2 Dagand & Scherer modeled by the logical relation itself) or to formulate representation invariance theorems [3], it does not come into play for normalization proof of simpler languages such as the simply-typed lambdacalculus. Among the various approaches to realizability (such as intuitionistic realizability, à la Prawitz, or classical realizability, à la Krivine), we decided to use classical realizability, which has two sets of realizers for each type A playing a symmetric role, namely the truth witnesses A (or proofs ) and the falsity witnesses }A} (or counter-proofs ). While this choice was mostly out of familiarity, we think its symmetry creates a good setting to study both negative and positive connectives. Keeping in mind that this is work is of exploratory nature, we would summarize our early findings as follows: The computational content of the adequacy lemma is an evaluation function. The polarity of object types seems to determine the flow of values in the interpreter. The way we define the set of truth and falsity witnesses determines the evaluation order. As could be expected, the bi-orthogonal injects a set of (co)-values inside a set of unevaluated (co)-terms. This evaluation order can be exposed by recovering the machine transitions from the typing constraints that appear when we move from a simply-typed version of the adequacy lemma to a dependently-version capturing the full content of the theorem The silhouette of realizability Classical realizability is a technique to reason about the behavior of (abstract) machines (or processes, configurations), c P M, built as pairs x t e y of a term t P T and a co-term e P E. Those sets can be instantiated in many ways; for example, by defining T to be the terms of a lambda-calculus, and suitably choosing the co-terms, one may obtain results about the various evaluation strategies for this calculus. In this subsection, we will keep the framework abstract; to study the simply-typed lambda-calculus we will instantiate it in several slightly different ways. Machines compute by reducing to other machines, as represented by a relation p q Ď M ˆ M between machines. They are closed objects, which have no other interaction with the outside world. The property of machines we want to reason about is represented by a pole K Ď M, a set of machines exhibiting a specific, good or bad, behavior typically machines that reduce to a normal form without raising an error. To be a valid notion of pole, the subset K must be closed by anti-reduction: if c c 1 and c 1 P K, we must have c P K. While machines are closed objects, a term needs a co-term to compute, and vice-versa. If T is a set of terms, we define its orthogonal as the set of co-terms that compute well against terms in T in the sense that they end up in the pole. The orthogonal of a set of co-terms is defined by symmetry: T K fi te P P T, x t e y P Ku E K fi tt P P E, x t e y P Ku Orthogonality plays on intuitions of linear algebra, but it also behaves in a way that is similar to intuitionistic negation: for any set S of either terms or co-terms we have S Ă S KK (just as A ùñ A) and this inclusion is strict in general, except for sets that are themselves orthogonals: S KKK Ď S K. These properties are easily proved consider it an exercise for the reader. If one considers the pole to define a notion of observation, the bi-orthogonals of a given (co)term are those that behave in the same way. Being stable by bi-orthogonality, that is being equal to its bi-orthogonal, is thus an important property; the sets we manipulate are often defined as orthogonals or bi-orthogonals of some more atomic sets [11]. 2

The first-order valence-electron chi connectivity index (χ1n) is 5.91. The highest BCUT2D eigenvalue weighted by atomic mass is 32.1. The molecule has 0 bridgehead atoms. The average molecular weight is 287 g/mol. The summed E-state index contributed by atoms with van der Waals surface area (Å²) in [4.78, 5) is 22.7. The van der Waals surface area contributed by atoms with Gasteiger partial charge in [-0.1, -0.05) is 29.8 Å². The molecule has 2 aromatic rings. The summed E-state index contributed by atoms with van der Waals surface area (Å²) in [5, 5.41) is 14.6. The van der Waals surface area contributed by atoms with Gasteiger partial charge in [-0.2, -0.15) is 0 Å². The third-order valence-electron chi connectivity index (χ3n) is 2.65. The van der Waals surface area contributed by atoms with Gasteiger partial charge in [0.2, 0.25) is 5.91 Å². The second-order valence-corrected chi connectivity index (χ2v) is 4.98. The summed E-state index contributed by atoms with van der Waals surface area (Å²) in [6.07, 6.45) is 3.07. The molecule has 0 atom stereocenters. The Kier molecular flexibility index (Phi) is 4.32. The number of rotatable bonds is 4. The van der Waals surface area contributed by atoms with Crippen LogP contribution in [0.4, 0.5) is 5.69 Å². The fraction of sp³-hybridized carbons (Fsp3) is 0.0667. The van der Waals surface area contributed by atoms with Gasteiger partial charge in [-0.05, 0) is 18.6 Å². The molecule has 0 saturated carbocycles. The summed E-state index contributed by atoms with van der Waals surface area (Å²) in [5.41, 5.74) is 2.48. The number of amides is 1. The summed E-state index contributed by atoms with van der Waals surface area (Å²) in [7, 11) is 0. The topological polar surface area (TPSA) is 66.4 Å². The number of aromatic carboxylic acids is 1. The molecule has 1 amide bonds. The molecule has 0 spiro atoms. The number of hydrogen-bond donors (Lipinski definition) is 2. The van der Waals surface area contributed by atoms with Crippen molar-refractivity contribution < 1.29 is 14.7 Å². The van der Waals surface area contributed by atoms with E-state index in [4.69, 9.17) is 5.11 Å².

3 Normalization by realizability While orthogonality is a way to describe the interface of a term or co-term in a semantic way, it can be hard to exhibit specific properties of (co)-terms by direct inspection of their orthogonal. It is useful to have a more explicit language to describe the interface along which a term and a co-term may interact to form a machine. Given a syntax for types (or logical properties) A, B..., the terms interacting along the interface A are called the truth witnesses (or truth values, or proofs ) of A, and written A. The co-terms interacting along the interface A are called the falsity witnesses (or falsity values, or counter-proofs, or refutations ) of A, and written }A}. From a programming point of view, it also makes sense to think of A as a set of producers of A, and }A} as consumers of A. For example, one may define the falsity values of the arrow type, }A Ñ B}, as the (bi-orthogonal of the) product A ˆ }B}: to consume a function A Ñ B, one shall produce an A and consume a B. What is all this used for? Two categories of applications are the following: We can use realizability to prove semantic properties of a syntactic system of judgments (type system, logic). Typically, the pole K is defined according to some (simple?) semantic intuition ( normalizes to a valid machine ), while a syntactic system of inference Γ \$ t : A is given by rules that specify no intrinsic correctness property. If all well-typed terms H \$ t : A happen to also be truth witnesses in A, this may tell us that our syntactic judgment does what it is supposed to. For example, we will prove normalization of the simply-typed lambda-calculus by showing that the machines c built from well-typed terms are in the pole K of normalizing machines. We can extend the language of machines, terms and co-terms with new constructs and reduction rules, in order to give a computational meaning to interesting logical properties which had no witnesses in the base language. Typically, extending the base calculus with a suitably-defined callcc construct provides a truth witness for the double-negation elimination (and, thus, to the excluded middle). When possible, this gives us a deeper (and often surprising) understanding of logical axioms. We are concerned, in this article, only with the first aspect: using realizability to prove interesting properties of (relatively simple) type systems that classify untyped calculi. If the typing judgment for terms is of the form Γ \$ t : A, and the typing judgment for co-terms of the form Γ e : B \$, a well-typed machine c : Γ \$ is the pair of a well-typed term, and a well-typed co-term, interacting along the same type A. Finally, one should note that truth witnesses (and, respectively, falsity witnesses and the pole) contain closed terms, which have no free variables. To interpret an open term Γ \$ t : A, one should first be passed a substitution ρ that maps the free variables of t to closed terms; it is compatible with the typing environment Γ (which, in the judgments of the simply-typed lambda-calculus for example, maps term variables to types) if for each mapping x : B in Γ, the substitution maps x to a truth witness for A: ρpxq P A. We write Γ the set of substitutions satisfying this property. For a particular syntactic system of inference, the typical argument goes by proving an adequacy lemma, itself formed of three mutually recursive results of the following form: for any t and ρ such as Γ \$ t : A and ρ P Γ, we have trρs P A for any e and ρ such as Γ e : A \$ and ρ P Γ, we have erρs P }A} for any c and ρ such as c : Γ \$ and ρ P Γ, we have crρs P K Interestingly, this can usually be done without fixing a single pole K: adequacy lemmas tend to work for any pole closed under anti-reduction. Specializing it to different poles can then give different meta-theoretic results (weak and strong normalization, some canonicity results, etc.); in this article, we start simple and mostly use poles of the form normalizes to a valid value. 3